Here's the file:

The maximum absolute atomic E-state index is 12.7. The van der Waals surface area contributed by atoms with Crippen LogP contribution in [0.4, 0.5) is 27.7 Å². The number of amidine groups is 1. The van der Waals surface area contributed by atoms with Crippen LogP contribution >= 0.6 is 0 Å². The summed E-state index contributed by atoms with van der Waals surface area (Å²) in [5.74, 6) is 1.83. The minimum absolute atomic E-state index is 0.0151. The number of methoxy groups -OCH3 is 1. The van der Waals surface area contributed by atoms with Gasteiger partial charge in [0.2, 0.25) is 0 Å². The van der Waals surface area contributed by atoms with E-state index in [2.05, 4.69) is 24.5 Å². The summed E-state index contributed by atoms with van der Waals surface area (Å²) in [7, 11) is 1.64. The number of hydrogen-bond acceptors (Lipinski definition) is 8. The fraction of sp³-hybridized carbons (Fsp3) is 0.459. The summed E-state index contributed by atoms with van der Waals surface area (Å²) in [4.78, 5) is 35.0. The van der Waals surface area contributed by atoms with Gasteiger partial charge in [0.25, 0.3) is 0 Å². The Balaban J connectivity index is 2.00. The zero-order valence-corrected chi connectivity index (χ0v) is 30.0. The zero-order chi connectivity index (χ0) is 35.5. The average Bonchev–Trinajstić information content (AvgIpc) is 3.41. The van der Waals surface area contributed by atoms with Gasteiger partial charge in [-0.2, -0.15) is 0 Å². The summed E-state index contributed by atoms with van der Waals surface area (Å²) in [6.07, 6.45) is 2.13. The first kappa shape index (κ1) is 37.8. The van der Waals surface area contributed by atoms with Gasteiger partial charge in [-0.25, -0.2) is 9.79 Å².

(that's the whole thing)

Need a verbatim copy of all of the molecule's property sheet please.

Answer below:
The maximum absolute atomic E-state index is 12.7. The van der Waals surface area contributed by atoms with Crippen LogP contribution in [0.4, 0.5) is 27.7 Å². The number of amidine groups is 1. The van der Waals surface area contributed by atoms with Crippen LogP contribution >= 0.6 is 0 Å². The summed E-state index contributed by atoms with van der Waals surface area (Å²) in [5.74, 6) is 1.83. The minimum absolute atomic E-state index is 0.0151. The number of methoxy groups -OCH3 is 1. The van der Waals surface area contributed by atoms with Gasteiger partial charge in [0.2, 0.25) is 0 Å². The van der Waals surface area contributed by atoms with E-state index in [2.05, 4.69) is 24.5 Å². The summed E-state index contributed by atoms with van der Waals surface area (Å²) in [7, 11) is 1.64. The number of hydrogen-bond acceptors (Lipinski definition) is 8. The fraction of sp³-hybridized carbons (Fsp3) is 0.459. The summed E-state index contributed by atoms with van der Waals surface area (Å²) in [4.78, 5) is 35.0. The van der Waals surface area contributed by atoms with Gasteiger partial charge in [0.25, 0.3) is 0 Å². The Balaban J connectivity index is 2.00. The zero-order valence-corrected chi connectivity index (χ0v) is 30.0. The zero-order chi connectivity index (χ0) is 35.5. The average Bonchev–Trinajstić information content (AvgIpc) is 3.41. The van der Waals surface area contributed by atoms with Gasteiger partial charge in [-0.2, -0.15) is 0 Å². The summed E-state index contributed by atoms with van der Waals surface area (Å²) in [6.07, 6.45) is 2.13. The first kappa shape index (κ1) is 37.8. The van der Waals surface area contributed by atoms with Gasteiger partial charge in [-0.25, -0.2) is 9.79 Å².